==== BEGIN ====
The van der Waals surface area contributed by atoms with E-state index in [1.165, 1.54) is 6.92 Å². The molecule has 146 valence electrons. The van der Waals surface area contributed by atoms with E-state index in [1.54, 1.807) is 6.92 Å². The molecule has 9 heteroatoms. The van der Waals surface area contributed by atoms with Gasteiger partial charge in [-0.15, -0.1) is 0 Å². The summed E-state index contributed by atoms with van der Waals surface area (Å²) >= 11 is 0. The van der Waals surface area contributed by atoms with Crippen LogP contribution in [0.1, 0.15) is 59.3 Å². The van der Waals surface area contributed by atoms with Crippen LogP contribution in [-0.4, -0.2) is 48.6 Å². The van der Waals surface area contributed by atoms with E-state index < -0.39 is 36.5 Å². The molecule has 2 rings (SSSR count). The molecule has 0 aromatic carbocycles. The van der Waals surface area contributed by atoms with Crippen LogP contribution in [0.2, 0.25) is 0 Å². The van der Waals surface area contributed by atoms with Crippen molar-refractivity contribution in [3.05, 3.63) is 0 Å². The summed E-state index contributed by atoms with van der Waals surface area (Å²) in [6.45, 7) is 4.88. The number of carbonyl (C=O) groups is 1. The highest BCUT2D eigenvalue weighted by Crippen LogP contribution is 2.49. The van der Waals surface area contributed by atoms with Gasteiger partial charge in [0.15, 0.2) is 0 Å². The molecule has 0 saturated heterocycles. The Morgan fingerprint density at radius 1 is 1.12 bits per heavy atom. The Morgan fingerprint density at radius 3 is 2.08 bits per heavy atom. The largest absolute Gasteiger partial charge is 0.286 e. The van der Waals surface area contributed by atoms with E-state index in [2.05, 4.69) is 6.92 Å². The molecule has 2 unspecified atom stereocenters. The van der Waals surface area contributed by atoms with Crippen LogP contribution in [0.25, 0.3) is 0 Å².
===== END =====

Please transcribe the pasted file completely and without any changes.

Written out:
The van der Waals surface area contributed by atoms with E-state index in [1.165, 1.54) is 6.92 Å². The molecule has 146 valence electrons. The van der Waals surface area contributed by atoms with E-state index in [1.54, 1.807) is 6.92 Å². The molecule has 9 heteroatoms. The van der Waals surface area contributed by atoms with Gasteiger partial charge in [-0.15, -0.1) is 0 Å². The summed E-state index contributed by atoms with van der Waals surface area (Å²) >= 11 is 0. The van der Waals surface area contributed by atoms with Crippen LogP contribution in [0.1, 0.15) is 59.3 Å². The van der Waals surface area contributed by atoms with Crippen LogP contribution in [-0.4, -0.2) is 48.6 Å². The van der Waals surface area contributed by atoms with E-state index < -0.39 is 36.5 Å². The molecule has 2 rings (SSSR count). The molecule has 0 aromatic carbocycles. The van der Waals surface area contributed by atoms with Crippen LogP contribution in [0.2, 0.25) is 0 Å². The van der Waals surface area contributed by atoms with Crippen molar-refractivity contribution in [3.05, 3.63) is 0 Å². The summed E-state index contributed by atoms with van der Waals surface area (Å²) in [6.45, 7) is 4.88. The number of carbonyl (C=O) groups is 1. The highest BCUT2D eigenvalue weighted by Crippen LogP contribution is 2.49. The van der Waals surface area contributed by atoms with Gasteiger partial charge in [0.15, 0.2) is 0 Å². The molecule has 0 saturated heterocycles. The Morgan fingerprint density at radius 1 is 1.12 bits per heavy atom. The Morgan fingerprint density at radius 3 is 2.08 bits per heavy atom. The largest absolute Gasteiger partial charge is 0.286 e. The van der Waals surface area contributed by atoms with E-state index in [2.05, 4.69) is 6.92 Å². The molecule has 2 unspecified atom stereocenters. The van der Waals surface area contributed by atoms with Crippen LogP contribution in [0.25, 0.3) is 0 Å².